tried by a court-martial, and honourably acquitted; the sentence stating, that " every means had been used to prevent the Hyæna from being captured." In the first edition of this work, it was not mentioned that the Concorde was the advanced ship of a squadron. Two circumstances led to that omission: the neglect of Sir William Hargood to transmit the promised " particulars of the action and cause of the capture of his Majesty's ship Hyæna," and the very imperfect information furnished by a subordinate at a public office, even after he had received from his chief the most positive directions to make a full extract from the official document in his charge.
On the 17th of June the British 12-pounder 36-gun frigate Nymphe, Captain Edward Pellew, sailed from Falmouth on a cruise. Having, in his way up the Channel, arrived nearly abreast of the Start point, Captain Pellew ran out to the southward in the hope of falling in with one of the two French frigates which, a week or two before, the Nymphe and Venus had chased into Cherbourg, and which were known to be the Cléopâtre and Sémillante, already noticed in the action between the latter and the Venus. On the next day, the 18th, at 3 h. 30 m. a.m., the Start point bearing east by north, distant five or six leagues, a sail was discovered in the south-east quarter. At 4 a.m. the Nymphe bore up in chase under all sail; the stranger, which, by a singular coincidence, was the French frigate Cléopâtre, carrying a press of canvass, either to get away, or to prepare for action:
At 5 a.m., finding that the Nymphe had the advantage in sailing, the Cléopâtre hauled up her foresail and lowered her topgallantsails, bravely awaiting the coming up of her opponent. At about 6 a.m., the Nymphe approaching near, the Cléopâtre hailed her; but Captain Pellew, not hearing distinctly what was said, replied only by the usual " Hoa ! hoa !" * an exclamation instantaneously followed by three cheers from the crew of the Nymphe. Captain Mullon, upon this, came to the gangway, and, waving his hat, exclaimed, " Vive la nation!" and the crew of the Cléopâtre, at the same time, put forth a sound which was meant for an imitation of the cheers of the British.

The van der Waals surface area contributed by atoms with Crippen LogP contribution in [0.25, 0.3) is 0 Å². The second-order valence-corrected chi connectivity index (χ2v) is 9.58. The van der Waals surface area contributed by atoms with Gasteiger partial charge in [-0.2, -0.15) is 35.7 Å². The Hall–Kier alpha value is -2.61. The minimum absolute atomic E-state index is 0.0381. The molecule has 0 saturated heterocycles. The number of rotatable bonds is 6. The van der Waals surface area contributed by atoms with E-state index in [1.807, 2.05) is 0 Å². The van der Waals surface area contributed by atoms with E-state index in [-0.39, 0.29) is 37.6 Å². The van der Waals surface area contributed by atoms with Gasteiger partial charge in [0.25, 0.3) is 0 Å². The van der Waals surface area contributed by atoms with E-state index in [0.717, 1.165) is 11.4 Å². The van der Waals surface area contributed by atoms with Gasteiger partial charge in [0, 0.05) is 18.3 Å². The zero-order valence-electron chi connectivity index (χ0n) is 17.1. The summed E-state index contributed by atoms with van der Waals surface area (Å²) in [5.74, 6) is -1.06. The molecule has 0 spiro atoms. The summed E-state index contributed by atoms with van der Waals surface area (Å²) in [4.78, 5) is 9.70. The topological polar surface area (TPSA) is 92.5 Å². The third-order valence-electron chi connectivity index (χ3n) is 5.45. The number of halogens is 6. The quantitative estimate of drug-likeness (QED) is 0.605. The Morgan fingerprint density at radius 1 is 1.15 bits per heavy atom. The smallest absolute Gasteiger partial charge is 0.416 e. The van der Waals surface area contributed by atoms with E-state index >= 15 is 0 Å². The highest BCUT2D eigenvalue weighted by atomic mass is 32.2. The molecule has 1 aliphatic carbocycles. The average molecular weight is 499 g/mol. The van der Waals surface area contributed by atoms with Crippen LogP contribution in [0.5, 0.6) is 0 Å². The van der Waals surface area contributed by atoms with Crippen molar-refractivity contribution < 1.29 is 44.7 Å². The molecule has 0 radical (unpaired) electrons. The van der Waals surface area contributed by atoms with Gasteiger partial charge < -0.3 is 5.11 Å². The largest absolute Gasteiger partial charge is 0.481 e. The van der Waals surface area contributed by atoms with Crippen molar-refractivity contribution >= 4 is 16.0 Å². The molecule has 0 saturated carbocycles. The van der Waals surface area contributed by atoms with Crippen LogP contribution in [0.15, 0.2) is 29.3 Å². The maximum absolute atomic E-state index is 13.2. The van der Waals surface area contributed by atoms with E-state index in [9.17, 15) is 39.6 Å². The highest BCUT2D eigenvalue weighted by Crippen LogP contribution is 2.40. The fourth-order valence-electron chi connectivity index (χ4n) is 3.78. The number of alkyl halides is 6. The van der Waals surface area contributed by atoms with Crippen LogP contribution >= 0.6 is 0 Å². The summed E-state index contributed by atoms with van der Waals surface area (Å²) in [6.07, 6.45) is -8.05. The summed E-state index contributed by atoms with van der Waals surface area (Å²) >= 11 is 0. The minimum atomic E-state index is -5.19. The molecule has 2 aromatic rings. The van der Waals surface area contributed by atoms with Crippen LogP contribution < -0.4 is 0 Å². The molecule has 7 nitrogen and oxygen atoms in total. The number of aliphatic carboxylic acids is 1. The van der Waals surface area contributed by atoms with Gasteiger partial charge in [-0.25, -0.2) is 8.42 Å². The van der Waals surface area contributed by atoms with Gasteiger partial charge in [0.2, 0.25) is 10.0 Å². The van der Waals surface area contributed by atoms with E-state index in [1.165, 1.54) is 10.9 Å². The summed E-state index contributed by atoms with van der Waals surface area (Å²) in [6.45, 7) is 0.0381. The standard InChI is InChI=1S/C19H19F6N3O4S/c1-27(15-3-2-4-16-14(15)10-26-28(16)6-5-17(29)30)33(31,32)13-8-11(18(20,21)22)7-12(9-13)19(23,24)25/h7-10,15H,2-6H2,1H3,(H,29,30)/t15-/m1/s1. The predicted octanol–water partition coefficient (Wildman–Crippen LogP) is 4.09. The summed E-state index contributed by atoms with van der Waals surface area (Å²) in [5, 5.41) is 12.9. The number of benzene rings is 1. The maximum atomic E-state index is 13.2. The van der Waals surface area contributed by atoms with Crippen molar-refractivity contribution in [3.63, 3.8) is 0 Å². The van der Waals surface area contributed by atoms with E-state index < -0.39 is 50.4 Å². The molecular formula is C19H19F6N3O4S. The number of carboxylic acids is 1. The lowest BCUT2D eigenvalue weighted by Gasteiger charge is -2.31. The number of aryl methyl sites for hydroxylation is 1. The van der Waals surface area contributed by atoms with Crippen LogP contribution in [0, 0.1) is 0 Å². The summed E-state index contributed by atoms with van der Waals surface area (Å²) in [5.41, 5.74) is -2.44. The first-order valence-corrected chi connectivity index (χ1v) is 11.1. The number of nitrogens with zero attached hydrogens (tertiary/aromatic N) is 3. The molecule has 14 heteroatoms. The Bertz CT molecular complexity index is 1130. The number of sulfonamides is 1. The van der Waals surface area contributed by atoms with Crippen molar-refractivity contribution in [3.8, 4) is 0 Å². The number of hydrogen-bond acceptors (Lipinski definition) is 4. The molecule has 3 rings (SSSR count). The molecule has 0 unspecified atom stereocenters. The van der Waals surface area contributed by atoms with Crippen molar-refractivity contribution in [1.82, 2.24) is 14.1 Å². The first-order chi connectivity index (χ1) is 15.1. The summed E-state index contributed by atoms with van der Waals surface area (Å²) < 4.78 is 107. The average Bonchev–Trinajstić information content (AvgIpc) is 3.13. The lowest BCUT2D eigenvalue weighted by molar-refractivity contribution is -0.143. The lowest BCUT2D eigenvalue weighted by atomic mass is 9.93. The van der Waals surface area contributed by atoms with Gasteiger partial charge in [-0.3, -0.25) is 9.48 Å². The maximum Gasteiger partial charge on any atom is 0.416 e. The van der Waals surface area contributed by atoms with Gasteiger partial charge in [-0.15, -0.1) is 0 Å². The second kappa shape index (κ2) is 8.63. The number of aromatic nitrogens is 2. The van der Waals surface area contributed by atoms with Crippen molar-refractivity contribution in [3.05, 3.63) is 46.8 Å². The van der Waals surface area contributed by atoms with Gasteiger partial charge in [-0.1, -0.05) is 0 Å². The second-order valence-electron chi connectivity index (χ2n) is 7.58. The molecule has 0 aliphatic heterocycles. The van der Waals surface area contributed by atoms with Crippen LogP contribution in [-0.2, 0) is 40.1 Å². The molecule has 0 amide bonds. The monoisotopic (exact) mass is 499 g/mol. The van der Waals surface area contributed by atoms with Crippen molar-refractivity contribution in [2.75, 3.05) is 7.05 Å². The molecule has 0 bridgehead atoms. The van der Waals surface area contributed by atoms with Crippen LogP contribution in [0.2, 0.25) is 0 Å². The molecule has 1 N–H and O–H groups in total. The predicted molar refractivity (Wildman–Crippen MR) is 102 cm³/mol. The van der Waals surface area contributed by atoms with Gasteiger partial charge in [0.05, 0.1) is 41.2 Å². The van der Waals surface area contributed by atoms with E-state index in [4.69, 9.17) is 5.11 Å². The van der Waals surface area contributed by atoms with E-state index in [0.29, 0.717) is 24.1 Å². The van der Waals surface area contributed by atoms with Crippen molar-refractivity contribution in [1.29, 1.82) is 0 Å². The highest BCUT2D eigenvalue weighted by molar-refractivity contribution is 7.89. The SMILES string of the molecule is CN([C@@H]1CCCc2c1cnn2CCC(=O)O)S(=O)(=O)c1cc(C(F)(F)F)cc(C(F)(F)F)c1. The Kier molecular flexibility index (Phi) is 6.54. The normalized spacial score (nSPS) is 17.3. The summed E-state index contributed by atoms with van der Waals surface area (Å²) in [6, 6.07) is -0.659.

At 6h. 15m. a.m., the Nymphe having reached a position from which her foremost guns would bear on the starboard quarter of the Cléopâtre, Captain Pellew, whose, hat, like that of the French captain, was still in his hand, raised it to his head,
* Osler, in his Life of Captain Pellew (the first Lord Exmouth), gives the following account of this extraordinary rencontre : " At 6 o'clock the ships were so near that the captains mutually hailed. Not a shot had yet been fired. The crew of the Nymphe now shouted "Long live King George," and gave three hearty cheers. Captain Mullon was seen to address his crew briefly, holding a cap of liberty, which he waved before them. They answered with acclamation, shouting, "Vive la république." The cap of liberty was then given to a sailor, who ran up the main rigging and screwed it on the mast-head."
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